• aliasTo - Configures a Key to act as an alias to another Key.
note

Component functions like fastButton() actually return an instance of Registry that is responsible for obtaining contextual information from the DI container and using it to register the Web Component with FAST. You can follow this same pattern not only with your own components but with any configurable, shared dependency.

Constructor Injection#

The above code defines a key for the ServiceBaseURL and configures a value for the container, but how do we get that value to the HTTPClient? Since HTTPClient is a plain class (as opposed to a web component), we'll leverage constructor injection. To do so, we declare that our constructor is dependent on ServiceBaseURL as follows:

export class HTTPClient {    constructor(@ServiceBaseURL serviceBaseURL: string) {}    public get<T>(url: string): Promise<T> { ... }}

Notice that in TypeScript, we can use the key as a decorator for the constructor parameter. This tells the DI container that when it creates an instance of HTTPClient it should first resolve ServiceBaseURL since it will need to provide that as the first parameter when constructing HTTPClient.

DI Key and Inject Patterns#

Our ServiceBaseURL represented a simple string. So, how do we handle something more complex like HTTPClient? After all, we want that to be injected into the AccountService. A common pattern is to create an interface for HTTPClient and a key with the same name. TypeScript allows these to be named the same, which works to our advantage here.

export interface HTTPClient {    get<T>(url: string): Promise<T>;}
export const HTTPClient = DI.createInterface<HTTPClient>();
export class DefaultHTTPClient implements HTTPClient {    constructor(@ServiceBaseURL serviceBaseURL: string) {}    public get<T>(url: string): Promise<T> { ... }}

We could follow the same pattern for the UserSession as well, but let's look at a different approach. Sometimes, you may find that having the extra interface/implementation with interface key abstraction is an over-complication for your use case. You don't have to create a custom key if you just want to inject a concrete class. The AccountService could declare its dependencies using the generic inject decorator like so:

export class AccountService {    constructor(        @HttpClient http: HttpClient,         @inject(UserSession) session: UserSession    ) {}}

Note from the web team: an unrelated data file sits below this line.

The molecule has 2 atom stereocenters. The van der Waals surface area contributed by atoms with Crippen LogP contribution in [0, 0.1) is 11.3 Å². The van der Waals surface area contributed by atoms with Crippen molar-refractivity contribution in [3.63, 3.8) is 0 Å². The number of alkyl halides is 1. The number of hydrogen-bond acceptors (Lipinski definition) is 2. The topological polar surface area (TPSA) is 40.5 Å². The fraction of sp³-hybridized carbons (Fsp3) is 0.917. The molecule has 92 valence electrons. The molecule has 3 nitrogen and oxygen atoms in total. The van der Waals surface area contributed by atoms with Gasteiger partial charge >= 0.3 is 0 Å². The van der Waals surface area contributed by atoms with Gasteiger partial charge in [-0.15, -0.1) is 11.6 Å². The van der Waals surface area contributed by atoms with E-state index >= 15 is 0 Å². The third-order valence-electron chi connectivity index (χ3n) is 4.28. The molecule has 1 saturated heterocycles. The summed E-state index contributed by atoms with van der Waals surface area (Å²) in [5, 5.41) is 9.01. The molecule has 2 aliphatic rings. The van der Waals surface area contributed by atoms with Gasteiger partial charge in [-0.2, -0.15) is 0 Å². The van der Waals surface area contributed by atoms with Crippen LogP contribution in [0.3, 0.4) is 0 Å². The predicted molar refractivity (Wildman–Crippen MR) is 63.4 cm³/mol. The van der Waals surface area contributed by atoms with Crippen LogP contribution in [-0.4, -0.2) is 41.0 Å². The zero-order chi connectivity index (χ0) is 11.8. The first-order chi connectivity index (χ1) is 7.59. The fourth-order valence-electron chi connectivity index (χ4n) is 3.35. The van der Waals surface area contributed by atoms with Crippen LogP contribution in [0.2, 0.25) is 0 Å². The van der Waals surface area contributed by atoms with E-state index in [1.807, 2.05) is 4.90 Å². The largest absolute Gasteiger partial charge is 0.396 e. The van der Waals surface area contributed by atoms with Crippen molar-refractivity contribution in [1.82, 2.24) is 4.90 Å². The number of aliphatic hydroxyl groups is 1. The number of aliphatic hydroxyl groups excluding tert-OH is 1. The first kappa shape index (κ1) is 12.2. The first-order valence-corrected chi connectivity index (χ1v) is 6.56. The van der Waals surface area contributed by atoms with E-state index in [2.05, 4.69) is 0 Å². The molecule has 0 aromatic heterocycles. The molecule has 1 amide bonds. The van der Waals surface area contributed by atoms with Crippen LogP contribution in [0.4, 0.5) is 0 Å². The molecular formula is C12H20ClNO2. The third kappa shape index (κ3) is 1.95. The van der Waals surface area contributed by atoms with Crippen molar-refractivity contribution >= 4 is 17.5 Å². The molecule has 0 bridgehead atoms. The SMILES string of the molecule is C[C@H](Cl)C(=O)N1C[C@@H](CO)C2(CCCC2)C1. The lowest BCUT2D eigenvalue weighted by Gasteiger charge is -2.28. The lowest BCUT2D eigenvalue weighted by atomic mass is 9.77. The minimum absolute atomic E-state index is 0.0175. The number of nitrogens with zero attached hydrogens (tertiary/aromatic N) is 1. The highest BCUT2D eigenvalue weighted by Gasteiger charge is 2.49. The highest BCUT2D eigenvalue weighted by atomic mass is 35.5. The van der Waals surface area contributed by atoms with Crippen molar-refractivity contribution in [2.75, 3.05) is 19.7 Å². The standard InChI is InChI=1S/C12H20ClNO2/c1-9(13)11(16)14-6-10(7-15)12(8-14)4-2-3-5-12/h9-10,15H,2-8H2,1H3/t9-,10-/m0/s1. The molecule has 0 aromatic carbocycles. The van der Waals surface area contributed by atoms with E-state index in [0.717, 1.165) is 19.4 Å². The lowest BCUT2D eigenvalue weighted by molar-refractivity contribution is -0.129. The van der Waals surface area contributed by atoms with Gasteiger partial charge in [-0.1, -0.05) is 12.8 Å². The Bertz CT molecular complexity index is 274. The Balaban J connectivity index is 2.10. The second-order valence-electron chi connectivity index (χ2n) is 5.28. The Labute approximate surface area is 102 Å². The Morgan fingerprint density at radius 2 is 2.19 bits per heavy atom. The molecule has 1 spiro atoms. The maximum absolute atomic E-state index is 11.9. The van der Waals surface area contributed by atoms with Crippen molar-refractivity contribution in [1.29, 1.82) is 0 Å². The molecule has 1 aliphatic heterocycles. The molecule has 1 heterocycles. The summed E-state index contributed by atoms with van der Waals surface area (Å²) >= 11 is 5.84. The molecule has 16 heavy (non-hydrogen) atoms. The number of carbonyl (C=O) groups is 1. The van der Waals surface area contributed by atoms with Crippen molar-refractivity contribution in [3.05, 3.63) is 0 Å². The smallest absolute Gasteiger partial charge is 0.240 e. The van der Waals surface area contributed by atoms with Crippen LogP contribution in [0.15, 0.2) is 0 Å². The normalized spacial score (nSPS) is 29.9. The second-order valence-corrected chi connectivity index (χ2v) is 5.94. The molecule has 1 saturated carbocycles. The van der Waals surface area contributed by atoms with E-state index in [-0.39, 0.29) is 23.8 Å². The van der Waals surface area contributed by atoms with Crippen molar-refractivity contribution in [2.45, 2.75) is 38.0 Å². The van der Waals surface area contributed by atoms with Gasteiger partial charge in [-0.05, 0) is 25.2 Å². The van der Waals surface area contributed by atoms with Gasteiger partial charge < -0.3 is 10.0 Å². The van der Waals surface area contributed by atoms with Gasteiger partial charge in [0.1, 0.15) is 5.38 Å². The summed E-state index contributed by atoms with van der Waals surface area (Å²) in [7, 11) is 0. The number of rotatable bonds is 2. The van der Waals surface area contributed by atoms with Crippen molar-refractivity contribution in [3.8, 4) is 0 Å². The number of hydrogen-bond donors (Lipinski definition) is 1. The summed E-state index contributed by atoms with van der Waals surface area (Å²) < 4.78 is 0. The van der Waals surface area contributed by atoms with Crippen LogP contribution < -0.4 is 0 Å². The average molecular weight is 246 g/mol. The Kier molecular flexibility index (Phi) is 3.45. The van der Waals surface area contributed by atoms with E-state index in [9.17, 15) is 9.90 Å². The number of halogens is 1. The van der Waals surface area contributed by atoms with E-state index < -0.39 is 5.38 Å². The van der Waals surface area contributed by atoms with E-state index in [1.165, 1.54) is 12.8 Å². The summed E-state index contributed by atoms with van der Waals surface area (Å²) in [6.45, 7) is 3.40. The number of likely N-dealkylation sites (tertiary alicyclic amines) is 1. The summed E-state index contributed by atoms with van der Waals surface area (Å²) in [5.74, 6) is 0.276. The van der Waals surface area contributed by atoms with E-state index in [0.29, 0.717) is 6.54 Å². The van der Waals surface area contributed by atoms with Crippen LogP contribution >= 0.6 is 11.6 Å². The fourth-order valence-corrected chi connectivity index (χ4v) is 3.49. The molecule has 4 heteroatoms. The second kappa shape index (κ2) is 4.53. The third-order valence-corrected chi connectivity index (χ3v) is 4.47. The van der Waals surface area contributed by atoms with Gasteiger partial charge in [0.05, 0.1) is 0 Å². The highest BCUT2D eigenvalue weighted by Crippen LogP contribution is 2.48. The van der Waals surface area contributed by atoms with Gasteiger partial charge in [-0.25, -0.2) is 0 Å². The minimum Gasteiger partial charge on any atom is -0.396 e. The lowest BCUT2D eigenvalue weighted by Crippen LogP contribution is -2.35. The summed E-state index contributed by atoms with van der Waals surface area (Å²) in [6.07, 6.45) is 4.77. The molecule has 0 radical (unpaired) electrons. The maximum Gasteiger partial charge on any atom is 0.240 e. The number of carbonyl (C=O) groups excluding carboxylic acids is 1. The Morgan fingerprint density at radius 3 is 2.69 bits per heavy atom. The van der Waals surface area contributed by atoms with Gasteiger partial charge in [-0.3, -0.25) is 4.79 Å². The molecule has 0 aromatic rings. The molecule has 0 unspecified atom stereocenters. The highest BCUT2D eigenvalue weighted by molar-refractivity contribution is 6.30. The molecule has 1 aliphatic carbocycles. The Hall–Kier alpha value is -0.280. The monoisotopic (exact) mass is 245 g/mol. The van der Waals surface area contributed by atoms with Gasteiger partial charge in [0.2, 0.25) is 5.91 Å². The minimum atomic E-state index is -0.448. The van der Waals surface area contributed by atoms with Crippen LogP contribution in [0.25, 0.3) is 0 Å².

Better yet, if you are using the tsconfig.json setting "emitDecoratorMetadata": true then you can even do this:

export class AccountService {    constructor(        @HttpClient http: HttpClient,         @inject() session: UserSession    ) {}}

Other DI Registration Approaches#

Above, we saw that ServiceBaseURL had to be explicitly registered with the container. Otherwise, how else would we know what string to resolve? However, explicit registration with the container is not always needed.

Auto-registration#

In the case of UserSession above, the container will use UserSession directly as the key. However, since we have not explicitly registered UserSession in the container, it will attempt to use the key itself as the registration. As a result, it will instantiate UserSession and then register the instance. Another way of thinking of this is that auto-registered classes are treated as singletons by default.

Default Registration#

We've seen how we can explicitly register dependencies with the container and also how classes can be auto-registered. A third approach is to have the key itself define a default registration. If defined, this registration will be used if no other registration for the same key is configured with the container. We could set the AccountService up to work this way if we desired. Here's what that would look like:

export interface AccountService {    ...}
class DefaultAccountService implements AccountService {    constructor(        @HttpClient http: HttpClient,         @inject() session: UserSession    ) {}}
export const AccountService = DI.createInterface<AccountService>(    x => x.singleton(DefaultAccountService));

Injecting into Web Components#

Ultimately, our NewAccountScreen web component needs our AccountService. Unfortunately, web components must have parameterless constructors. To complicate matters further, the constructor is usually called by the web browser's runtime itself while parsing HTML, so our DI container is completely blocked from the process.

To address this, the FAST DI supports property injection on web components. Here's how we would declare the dependency:

export class NewAccountScreen extends FASTElement {    @AccountService accountService!: AccountService;}

With the property defined as above, the accountService property will be available to access from the connectedCallback lifecycle hook forward.

Alternatively, like with constructor injection, you can also use the inject decorator directly with concrete types. Here's what that looks like:

export class NewAccountScreen extends FASTElement {    @inject(MyService) accountService!: MyService;}